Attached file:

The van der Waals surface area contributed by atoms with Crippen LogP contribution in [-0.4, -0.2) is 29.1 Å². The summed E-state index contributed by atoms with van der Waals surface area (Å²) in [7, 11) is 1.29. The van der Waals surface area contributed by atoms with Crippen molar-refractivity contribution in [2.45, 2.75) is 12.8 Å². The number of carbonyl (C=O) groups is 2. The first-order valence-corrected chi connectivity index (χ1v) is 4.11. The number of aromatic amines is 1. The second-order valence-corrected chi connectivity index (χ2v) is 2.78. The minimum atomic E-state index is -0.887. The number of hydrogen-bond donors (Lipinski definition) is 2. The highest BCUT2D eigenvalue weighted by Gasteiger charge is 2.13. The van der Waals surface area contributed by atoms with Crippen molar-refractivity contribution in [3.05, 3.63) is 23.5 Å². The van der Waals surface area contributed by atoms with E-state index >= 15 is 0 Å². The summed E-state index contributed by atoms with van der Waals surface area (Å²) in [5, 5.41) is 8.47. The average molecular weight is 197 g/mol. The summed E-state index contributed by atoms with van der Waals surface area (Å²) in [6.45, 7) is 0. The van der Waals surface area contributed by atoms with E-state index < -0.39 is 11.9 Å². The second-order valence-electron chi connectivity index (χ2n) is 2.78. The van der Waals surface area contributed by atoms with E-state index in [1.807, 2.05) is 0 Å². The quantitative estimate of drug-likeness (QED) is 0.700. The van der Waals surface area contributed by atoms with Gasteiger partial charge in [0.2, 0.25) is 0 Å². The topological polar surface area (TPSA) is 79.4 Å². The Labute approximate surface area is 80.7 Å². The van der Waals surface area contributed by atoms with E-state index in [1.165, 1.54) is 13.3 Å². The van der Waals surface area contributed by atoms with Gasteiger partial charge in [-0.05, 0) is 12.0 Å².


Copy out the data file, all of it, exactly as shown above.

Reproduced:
The van der Waals surface area contributed by atoms with Crippen LogP contribution in [-0.4, -0.2) is 29.1 Å². The summed E-state index contributed by atoms with van der Waals surface area (Å²) in [7, 11) is 1.29. The van der Waals surface area contributed by atoms with Crippen molar-refractivity contribution in [2.45, 2.75) is 12.8 Å². The number of carbonyl (C=O) groups is 2. The first-order valence-corrected chi connectivity index (χ1v) is 4.11. The number of aromatic amines is 1. The second-order valence-corrected chi connectivity index (χ2v) is 2.78. The minimum atomic E-state index is -0.887. The number of hydrogen-bond donors (Lipinski definition) is 2. The highest BCUT2D eigenvalue weighted by Gasteiger charge is 2.13. The van der Waals surface area contributed by atoms with Crippen molar-refractivity contribution in [3.05, 3.63) is 23.5 Å². The van der Waals surface area contributed by atoms with E-state index >= 15 is 0 Å². The summed E-state index contributed by atoms with van der Waals surface area (Å²) in [5, 5.41) is 8.47. The average molecular weight is 197 g/mol. The summed E-state index contributed by atoms with van der Waals surface area (Å²) in [6.45, 7) is 0. The van der Waals surface area contributed by atoms with E-state index < -0.39 is 11.9 Å². The second-order valence-electron chi connectivity index (χ2n) is 2.78. The van der Waals surface area contributed by atoms with E-state index in [1.807, 2.05) is 0 Å². The quantitative estimate of drug-likeness (QED) is 0.700. The van der Waals surface area contributed by atoms with Gasteiger partial charge in [0.2, 0.25) is 0 Å². The topological polar surface area (TPSA) is 79.4 Å². The Labute approximate surface area is 80.7 Å². The van der Waals surface area contributed by atoms with E-state index in [1.165, 1.54) is 13.3 Å². The van der Waals surface area contributed by atoms with Gasteiger partial charge in [-0.05, 0) is 12.0 Å².